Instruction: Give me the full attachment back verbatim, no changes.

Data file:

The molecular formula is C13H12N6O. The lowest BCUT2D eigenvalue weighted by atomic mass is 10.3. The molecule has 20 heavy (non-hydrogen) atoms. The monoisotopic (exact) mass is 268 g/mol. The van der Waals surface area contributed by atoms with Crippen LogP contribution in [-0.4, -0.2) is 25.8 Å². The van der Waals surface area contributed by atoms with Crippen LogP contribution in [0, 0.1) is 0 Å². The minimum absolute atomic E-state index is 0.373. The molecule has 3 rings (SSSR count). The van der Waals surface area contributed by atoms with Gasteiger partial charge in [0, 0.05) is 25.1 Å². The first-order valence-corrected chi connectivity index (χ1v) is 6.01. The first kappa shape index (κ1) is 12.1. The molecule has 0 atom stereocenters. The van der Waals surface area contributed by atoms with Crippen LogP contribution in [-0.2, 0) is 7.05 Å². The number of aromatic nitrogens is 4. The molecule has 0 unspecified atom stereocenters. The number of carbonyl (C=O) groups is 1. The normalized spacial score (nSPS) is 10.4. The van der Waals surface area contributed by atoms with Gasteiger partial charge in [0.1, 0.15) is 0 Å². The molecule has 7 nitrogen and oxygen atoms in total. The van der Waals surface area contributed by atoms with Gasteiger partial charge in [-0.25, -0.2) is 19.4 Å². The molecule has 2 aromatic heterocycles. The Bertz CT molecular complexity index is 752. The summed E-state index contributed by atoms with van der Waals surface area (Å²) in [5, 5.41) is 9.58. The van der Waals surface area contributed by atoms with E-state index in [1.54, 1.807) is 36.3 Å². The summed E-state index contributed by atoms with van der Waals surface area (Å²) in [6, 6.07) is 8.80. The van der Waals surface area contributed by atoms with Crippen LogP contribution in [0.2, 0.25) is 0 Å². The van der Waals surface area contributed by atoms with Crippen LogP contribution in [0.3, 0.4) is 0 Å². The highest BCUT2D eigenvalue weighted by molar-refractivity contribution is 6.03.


The molecular formula is C13H12N6O. The lowest BCUT2D eigenvalue weighted by atomic mass is 10.3. The molecule has 20 heavy (non-hydrogen) atoms. The monoisotopic (exact) mass is 268 g/mol. The van der Waals surface area contributed by atoms with Crippen LogP contribution in [-0.4, -0.2) is 25.8 Å². The van der Waals surface area contributed by atoms with Crippen LogP contribution in [0, 0.1) is 0 Å². The minimum absolute atomic E-state index is 0.373. The molecule has 3 rings (SSSR count). The van der Waals surface area contributed by atoms with Gasteiger partial charge in [0, 0.05) is 25.1 Å². The first-order valence-corrected chi connectivity index (χ1v) is 6.01. The first kappa shape index (κ1) is 12.1. The molecule has 0 atom stereocenters. The van der Waals surface area contributed by atoms with Crippen LogP contribution in [-0.2, 0) is 7.05 Å². The number of aromatic nitrogens is 4. The molecule has 0 unspecified atom stereocenters. The number of carbonyl (C=O) groups is 1. The normalized spacial score (nSPS) is 10.4. The van der Waals surface area contributed by atoms with Gasteiger partial charge in [0.1, 0.15) is 0 Å². The molecule has 7 nitrogen and oxygen atoms in total. The van der Waals surface area contributed by atoms with Gasteiger partial charge in [-0.25, -0.2) is 19.4 Å². The molecule has 2 aromatic heterocycles. The Bertz CT molecular complexity index is 752. The summed E-state index contributed by atoms with van der Waals surface area (Å²) in [5, 5.41) is 9.58. The van der Waals surface area contributed by atoms with E-state index in [1.54, 1.807) is 36.3 Å². The summed E-state index contributed by atoms with van der Waals surface area (Å²) in [6, 6.07) is 8.80. The van der Waals surface area contributed by atoms with Crippen LogP contribution in [0.2, 0.25) is 0 Å². The van der Waals surface area contributed by atoms with Crippen LogP contribution in [0.3, 0.4) is 0 Å². The highest BCUT2D eigenvalue weighted by molar-refractivity contribution is 6.03.